Aaron Sloman is the most prolific AI researcher in this area. Some papers that I highly recommend:

Aaron’s work in the last decade is focused on understanding some of these very hard problems in AI / cognitive science, in particular the evolution of cognitive capabilities underlying our abilities to know that something is true. (If ever an AI marketer tries to convince you that human-like intelligence is just around the corner, ask them to explain how they have solved meta-morphogenesis problems, which Aaron believes Alan Turing may have been working towards.)

Does the mind create images or simuli?

Marvin Minsky suggested that it’s misleading to refer to mental representations as images. He coined the terms “simuli” (“simulus” , singular) to refer to schematic analogical mental representations. See “Arguments against the pictorial nature of imagery” in Mental Imagery (Stanford Encyclopedia of Philosophy).

How special are we?

Depends who we are. Consider:

New Caledonian Crows Use Mental Representations to Solve Metatool Problems

Enter Hook

Granted that drawing diagrams is beneficial, why is it that people don’t draw as many diagrams as they should? Here are some reasons:

  1. Drawing diagrams, even with old technology (paper, pencil and ruler) is difficult. It involves more operations, and more difficult knowledge building, than verbalizing.
  2. It’s also partly a matter of habit. Most people are not (or no longer) in the habit of drawing diagrams. (It’s easier to do things that you habitually do. A potentially virtuous circle.)
  3. The technology isn’t (or wasn’t until recently) conducive to diagramming. I explored this angle in a recent blog post. For instance, not everyone has a great drawing app at their disposal. macOS does not ship with anything like OmniGraffle (it should). And even if it did, to be helpful there needs to be a mechanism to link diagrams to just about anything one might be reading about or learning.

That’s where Hook comes in. Hook is a cognitive productivity app for macOS. With Hook you can link your diagrams to screencasts, web pages, PDFs, emails, and more.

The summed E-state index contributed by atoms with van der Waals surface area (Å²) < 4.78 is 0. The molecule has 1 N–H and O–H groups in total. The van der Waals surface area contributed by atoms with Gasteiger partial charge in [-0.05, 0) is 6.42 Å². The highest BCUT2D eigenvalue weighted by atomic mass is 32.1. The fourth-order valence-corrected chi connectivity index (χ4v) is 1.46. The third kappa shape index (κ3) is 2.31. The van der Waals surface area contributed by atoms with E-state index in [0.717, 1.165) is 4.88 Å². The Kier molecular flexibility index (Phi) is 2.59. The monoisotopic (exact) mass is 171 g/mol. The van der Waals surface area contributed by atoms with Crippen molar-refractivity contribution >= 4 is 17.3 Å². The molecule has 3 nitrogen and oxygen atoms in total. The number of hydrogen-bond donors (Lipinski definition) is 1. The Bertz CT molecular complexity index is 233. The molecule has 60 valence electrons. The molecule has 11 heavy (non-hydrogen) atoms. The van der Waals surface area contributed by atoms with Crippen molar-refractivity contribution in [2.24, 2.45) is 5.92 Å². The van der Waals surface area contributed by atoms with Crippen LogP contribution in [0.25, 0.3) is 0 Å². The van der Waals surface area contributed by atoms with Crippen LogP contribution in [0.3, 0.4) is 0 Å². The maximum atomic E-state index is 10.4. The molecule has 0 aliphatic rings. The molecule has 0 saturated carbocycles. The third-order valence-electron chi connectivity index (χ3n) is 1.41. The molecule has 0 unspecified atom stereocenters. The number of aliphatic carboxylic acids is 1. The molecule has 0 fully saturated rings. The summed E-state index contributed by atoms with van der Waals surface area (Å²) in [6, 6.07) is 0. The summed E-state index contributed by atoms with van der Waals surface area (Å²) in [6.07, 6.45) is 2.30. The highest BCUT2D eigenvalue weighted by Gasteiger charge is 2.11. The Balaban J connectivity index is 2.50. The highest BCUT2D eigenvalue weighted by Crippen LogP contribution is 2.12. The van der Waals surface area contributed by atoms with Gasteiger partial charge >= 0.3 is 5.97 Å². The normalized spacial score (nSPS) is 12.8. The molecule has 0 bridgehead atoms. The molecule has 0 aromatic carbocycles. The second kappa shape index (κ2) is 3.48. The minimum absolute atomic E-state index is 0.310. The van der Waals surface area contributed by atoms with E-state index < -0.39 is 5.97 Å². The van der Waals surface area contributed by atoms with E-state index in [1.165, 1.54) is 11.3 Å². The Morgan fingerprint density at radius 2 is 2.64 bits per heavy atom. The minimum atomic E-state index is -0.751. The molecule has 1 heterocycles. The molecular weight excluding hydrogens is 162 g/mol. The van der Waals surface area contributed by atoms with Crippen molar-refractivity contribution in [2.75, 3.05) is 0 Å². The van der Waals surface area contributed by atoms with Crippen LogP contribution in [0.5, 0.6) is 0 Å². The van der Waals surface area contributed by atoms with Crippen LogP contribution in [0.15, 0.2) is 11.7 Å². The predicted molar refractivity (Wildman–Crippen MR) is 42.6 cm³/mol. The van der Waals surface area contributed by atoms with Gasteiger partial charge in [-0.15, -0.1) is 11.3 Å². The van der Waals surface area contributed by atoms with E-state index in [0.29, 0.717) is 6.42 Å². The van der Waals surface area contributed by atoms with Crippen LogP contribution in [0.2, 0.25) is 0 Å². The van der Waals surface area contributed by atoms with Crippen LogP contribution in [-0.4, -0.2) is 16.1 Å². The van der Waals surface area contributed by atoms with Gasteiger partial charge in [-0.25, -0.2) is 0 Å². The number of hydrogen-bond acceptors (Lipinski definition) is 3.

Link your iPad Pro drawings on your Mac

While Hook is currently only available for macOS, if you have an iPad with Apple Pencil (which I highly recommend), then you can draw in Apple Notes on your iPad, and link your Apple Notes with Hook on macOS to just about anything. For instance, you can create a link between a PDF and a drawing; or link a web page and a drawing.

There are also tools that allow you to draw with a pencil on your Mac. Those drawings can be linked with Hook.

Can this help you fall asleep?

This might help you fall asleep in two different ways. If you’re not interested in cognitive science (after all, Some Mothers Do ‘Ave ‘Em), then this might bore you to the point of sleep. (But you’d not be at all likely to understand how boredom can, or can’t, actually make you sleep).

More interestingly, in my somnolent information processing theory, I’ve posited that sleep onset imagining (not simply “imagery”) can facilitate sleep onset. There are papers here: http://www.sfu.ca/~lpb/pubs.html. And in fact, I am supposed to be writing a paper on the subject, rather than blogging. Ooops!

Published by

Luc P. Beaudoin

Head of CogZest. Author of Cognitive Productivity books. Co-founder of CogSci Apps Corp. Adjunct Professor of Cognitive Science & of Education, Simon Fraser University. Why, Where, and What I Write. See About Me for more information.